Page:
The Windows 7 sham

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CONSUMERS HOLDING "FREE"WINDOWS 7 UPGRADE VOUCHERS ARE IN FORA SHOCK WHEN THEY COME TO REDEEM THEM FINDS TIM DANTON

People who bought Windows Vista PCs in recent months may have been reassured to find an upgrade voucher for Windows 7 waiting in the box. What many of those voucher holders don't realize is that the "free" upgrade voucher may end up costing them £30. The Windows 7 Upgrade Option programme is designed to prevent PC sales from grinding to a hail in the run-up to its release, by offering buyers of Vista PCs a smooth upgrade path to Windows 7. However, it seems both Microsoft and selected PC vendors are using it as an excuse to squeeze a little more revenue out of PC buyers. PC Pro investigated the upgrade policy of 12 leading PC manufacturers. No fewer than ten of them are demanding extra payments from customers before they send out Windows 7 upgrade discs. Fujitsu, at €36 (around £32), is the most expensive. Four other leading PC manufacturers - HP, Lenova, Sony and Toshiba - are all demanding in excess of £20, while Dell declined to divulge how inudi it would be charging customers. Why do PC makers feel the need to charge customers who've recently paid hundreds - if not thousands of pounds - to simply send out a new disc? Many of the PC manufacturers blame extra shipping and handling costs. Others claim to be throwing in additional extras for the fee. Toshiba, for instance, is also including a bundle of manufacturer specific drivers with the Windows 7 disc, as well as sending the package via recorded delivery.

Other PC manufacturers are apportioning blame to Microsoft, claiming the software giant is itself cashing in on the Windows 7 upgrades. PC Specialist's John Medley told PC Pro that: "since 26 June 2009, Microsoft has been selling two different SKUs through distribution for each version of Vista. One Wit includes the upgrade voucher and one doesn't. The SKU with the upgrade voucher is f10 extra." In the light of such information, the £20 charges for Windows 7 upgrades suddenly don't seem outlandish. But is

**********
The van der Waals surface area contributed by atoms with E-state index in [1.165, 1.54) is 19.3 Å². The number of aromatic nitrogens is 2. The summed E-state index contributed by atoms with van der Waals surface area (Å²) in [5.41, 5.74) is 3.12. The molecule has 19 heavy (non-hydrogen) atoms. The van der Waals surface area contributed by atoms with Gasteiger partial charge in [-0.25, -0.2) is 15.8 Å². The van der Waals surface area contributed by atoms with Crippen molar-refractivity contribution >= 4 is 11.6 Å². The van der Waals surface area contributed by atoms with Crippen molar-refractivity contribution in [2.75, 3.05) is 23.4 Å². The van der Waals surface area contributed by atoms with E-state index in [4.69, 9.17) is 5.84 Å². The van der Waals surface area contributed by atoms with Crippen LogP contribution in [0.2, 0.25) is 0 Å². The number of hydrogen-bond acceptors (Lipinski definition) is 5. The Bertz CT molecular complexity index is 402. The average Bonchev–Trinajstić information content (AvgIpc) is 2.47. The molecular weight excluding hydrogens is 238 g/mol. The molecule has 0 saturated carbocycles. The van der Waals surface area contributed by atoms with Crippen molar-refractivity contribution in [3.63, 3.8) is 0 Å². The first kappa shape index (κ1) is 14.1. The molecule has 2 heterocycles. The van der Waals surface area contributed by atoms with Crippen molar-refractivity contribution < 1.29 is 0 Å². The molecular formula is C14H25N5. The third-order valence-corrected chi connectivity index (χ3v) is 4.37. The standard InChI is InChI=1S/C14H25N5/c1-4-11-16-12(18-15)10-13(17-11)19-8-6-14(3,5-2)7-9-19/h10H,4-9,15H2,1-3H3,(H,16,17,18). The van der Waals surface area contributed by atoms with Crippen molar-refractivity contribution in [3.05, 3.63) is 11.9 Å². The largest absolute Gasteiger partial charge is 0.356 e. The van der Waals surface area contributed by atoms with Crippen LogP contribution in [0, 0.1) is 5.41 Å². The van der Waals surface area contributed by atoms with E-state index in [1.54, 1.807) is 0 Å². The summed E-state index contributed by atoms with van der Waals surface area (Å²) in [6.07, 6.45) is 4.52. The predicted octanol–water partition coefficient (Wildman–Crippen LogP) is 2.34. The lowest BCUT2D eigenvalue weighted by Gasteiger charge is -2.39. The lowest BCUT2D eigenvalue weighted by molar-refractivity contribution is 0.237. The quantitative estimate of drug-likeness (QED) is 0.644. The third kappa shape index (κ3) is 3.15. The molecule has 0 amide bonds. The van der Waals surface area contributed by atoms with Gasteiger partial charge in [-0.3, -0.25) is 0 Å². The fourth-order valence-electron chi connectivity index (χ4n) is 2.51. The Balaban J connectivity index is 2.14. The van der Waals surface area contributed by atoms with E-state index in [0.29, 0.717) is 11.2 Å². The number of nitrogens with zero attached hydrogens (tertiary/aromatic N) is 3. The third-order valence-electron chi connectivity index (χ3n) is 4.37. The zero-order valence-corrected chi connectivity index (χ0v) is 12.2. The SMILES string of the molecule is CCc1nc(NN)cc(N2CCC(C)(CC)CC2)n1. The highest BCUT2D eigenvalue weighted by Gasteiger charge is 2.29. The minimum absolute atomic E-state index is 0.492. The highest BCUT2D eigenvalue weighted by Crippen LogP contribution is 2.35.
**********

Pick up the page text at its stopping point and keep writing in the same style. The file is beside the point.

Microsoft setting its PC partners up for a fall, when customers suddenly realize they're going to be tapped for extra money for what, on the surface at least. appears to be a free upgrade? "We give manufacturers complete control over the prugrai rime," said Laurence Painell, Windows OEM & WGA product manager. "Obviously, they have varying levels of cost, whether it be in support, procurement or distribution costs associated with the nature of the product they're shipping, and as such it really is their decision as to how much they charge their customers and the process they go through." Microsoft's Windows 7 Upgrade Option website (www.mIcrosoft.com/windovvsibuy/offersiu pgrade.aspx) astutely avoids using the ward "free" in conjunction with the offer. Some of Microsoft's PC partners aren't sn careful, however. Lenovo's site brashly boasts of a "FREE Windows 7 Upgrade program", before using the obligatory asterisks to explain that a handling fee applies. Other PC retailers visited by PC Pro are also bandying the word "free" around as part of their in-store promotions. "Our recommendation to consumers is very much to check with the retailer or the manufacturer at the time of purchase to understand exactly what the implications of the upgrade programme are," Microsoft's Paine!! advised. Nat all PC companies are forcing customers to pay more for the upgrade.

British PC manufacturers Mesh and Chillblast are both dishing out the discs for free, which will be sent directly from a Microsoft-approved partner. Yet, some people question whether the companies that are up front about the charges are actually any gulltler than Mesh and Chillblast. "Perhaps the ones who are charging £20 plus are the ones who are passing on the cost transparently to the customers who want the upgrades. Whereas others may just be burying the cost, meaning that customers who aren't using these upgrades are still footing some of the bill (for example, by putting flO on the cost of every PC sold, which is easy to do when products change often and are made of a variety of components)," argued PC Pro forum member halsteadk. Whichever way you view the ethics of applying extra charges for the Windows 7 upgrades, it's still likely to stick in the craw of anyone who has to foot an unexpected bill - especially given Microsoft's recent announcement that students will be able to download the full version of Windows 7 Professional for only f30 - £7 less than Fujitsu's upgrade discs. Why couldn't Microsoft at least have provided the option of a free Windows 7 download and product key to all those enrolled in the upgrade scheme, thus avoiding the on seemly costs associated with distributing physical media? The software giant's unfortunately knack of turning a positive into a negative shows no sign of diminishing.

Source of Information : PC Pro December 2009

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